Pregnancy and Tanning: Question on Different Types of Tanning While Pregnant
Pregnancy and tanning questions are sure to follow as the weather warms. As soon as summer is here, shorts, sundresses, and sleeveless tops make their grand entrance into the wardrobe, but who likes to wear them without a little sun-kissed glow! So how can you bronze your skin during pregnancy? Regardless of whether you are pregnant or not, exposure to the sun puts you at risk for premature aging and malignant melanoma (skin cancer). The following information will help you think through tanning in a bed, on the beach, or with help from a bottle.
Some studies also link UV rays and folic acid deficiency. Folic acid prevents neural tube defects, such as spina bifida, and is especially important in the first trimester. During pregnancy, your skin is more susceptible to burning and chloasma, the dark splotches that appear on the face during pregnancy. Speak to your health care provider about the safety of tanning beds during pregnancy.
In a Bed
There are no studies that provide conclusive evidence that tanning beds directly harm your baby. However, the following are some ways that tanning beds can be harmful to you. Most health care providers advise against any activity that might raise your body temperature, such as saunas or tanning beds. Overheating is associated with spinal malformations in the baby.
On the Beach
Many of the concerns about beach sun are the same as tanning beds. Pregnancy makes your skin more sensitive so the sun may cause hives, heat rash or worsened chloasma. Staying in the shade should prevent hives or heat rash. The same safety measures should be taken in the sun whether you are pregnant or not: drink plenty of water, use a sunscreen with SPF 30 or more, and wear a hat.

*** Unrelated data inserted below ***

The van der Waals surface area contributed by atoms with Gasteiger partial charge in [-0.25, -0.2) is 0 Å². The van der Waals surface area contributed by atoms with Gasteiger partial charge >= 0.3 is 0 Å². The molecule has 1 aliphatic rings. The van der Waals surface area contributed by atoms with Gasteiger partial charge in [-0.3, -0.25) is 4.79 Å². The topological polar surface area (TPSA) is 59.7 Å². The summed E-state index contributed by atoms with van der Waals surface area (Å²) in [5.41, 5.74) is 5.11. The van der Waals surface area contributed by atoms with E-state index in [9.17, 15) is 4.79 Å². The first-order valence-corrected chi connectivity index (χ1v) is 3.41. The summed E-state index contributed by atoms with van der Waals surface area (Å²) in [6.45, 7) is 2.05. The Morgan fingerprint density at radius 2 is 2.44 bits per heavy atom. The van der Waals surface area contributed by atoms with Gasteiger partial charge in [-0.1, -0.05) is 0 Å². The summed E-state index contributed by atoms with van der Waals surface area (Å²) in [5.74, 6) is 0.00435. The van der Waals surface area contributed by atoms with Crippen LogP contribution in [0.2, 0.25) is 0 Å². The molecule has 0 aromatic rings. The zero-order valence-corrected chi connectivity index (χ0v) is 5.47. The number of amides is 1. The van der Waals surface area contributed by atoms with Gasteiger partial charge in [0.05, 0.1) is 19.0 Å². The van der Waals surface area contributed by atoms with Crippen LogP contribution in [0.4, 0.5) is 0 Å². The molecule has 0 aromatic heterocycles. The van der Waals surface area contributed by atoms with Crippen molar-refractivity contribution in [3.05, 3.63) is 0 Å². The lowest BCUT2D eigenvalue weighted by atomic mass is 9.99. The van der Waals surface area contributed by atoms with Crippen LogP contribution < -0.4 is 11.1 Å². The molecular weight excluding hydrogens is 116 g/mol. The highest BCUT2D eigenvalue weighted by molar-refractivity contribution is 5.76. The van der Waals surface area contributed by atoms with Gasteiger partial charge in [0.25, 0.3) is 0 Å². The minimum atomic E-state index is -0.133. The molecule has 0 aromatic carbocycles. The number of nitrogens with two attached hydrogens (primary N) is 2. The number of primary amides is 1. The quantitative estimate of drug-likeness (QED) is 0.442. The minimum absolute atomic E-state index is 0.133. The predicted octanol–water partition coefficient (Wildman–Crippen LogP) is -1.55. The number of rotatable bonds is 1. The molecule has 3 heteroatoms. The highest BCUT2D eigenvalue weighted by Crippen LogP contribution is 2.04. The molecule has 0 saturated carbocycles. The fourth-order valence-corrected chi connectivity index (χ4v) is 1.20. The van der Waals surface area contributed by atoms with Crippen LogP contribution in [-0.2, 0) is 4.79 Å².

From a Bottle
This may be the best option if you are pregnant. Avoiding UV rays will ensure healthier skin and less chance of skin cancer, hives or worsened chloasma. There are so many different kinds of sunless tanning lotions, creams, and foams that have very good results. Many of the new varieties have minimal odor and provide immediate color.
The only concern is whether the active ingredient, dihydroxyacetone (DHA), is able to penetrate the skin. Studies do not confirm that it can, but some health care providers encourage women to wait until after the first trimester, just to play it safe. DHA has been used in cosmetics since 1960 and no problems have been reported. Even if you have used sunless tanners before, try a patch of skin first. Your skin may be more sensitive and irritable during pregnancy. Learn more about your skin changes during pregnancy.
Compiled using information from the following sources:
Mayo Clinic Guide To A Healthy Pregnancy Harms, Roger W., M.D., et al, Introduction.
American Cancer Society, http://www.cancer.org/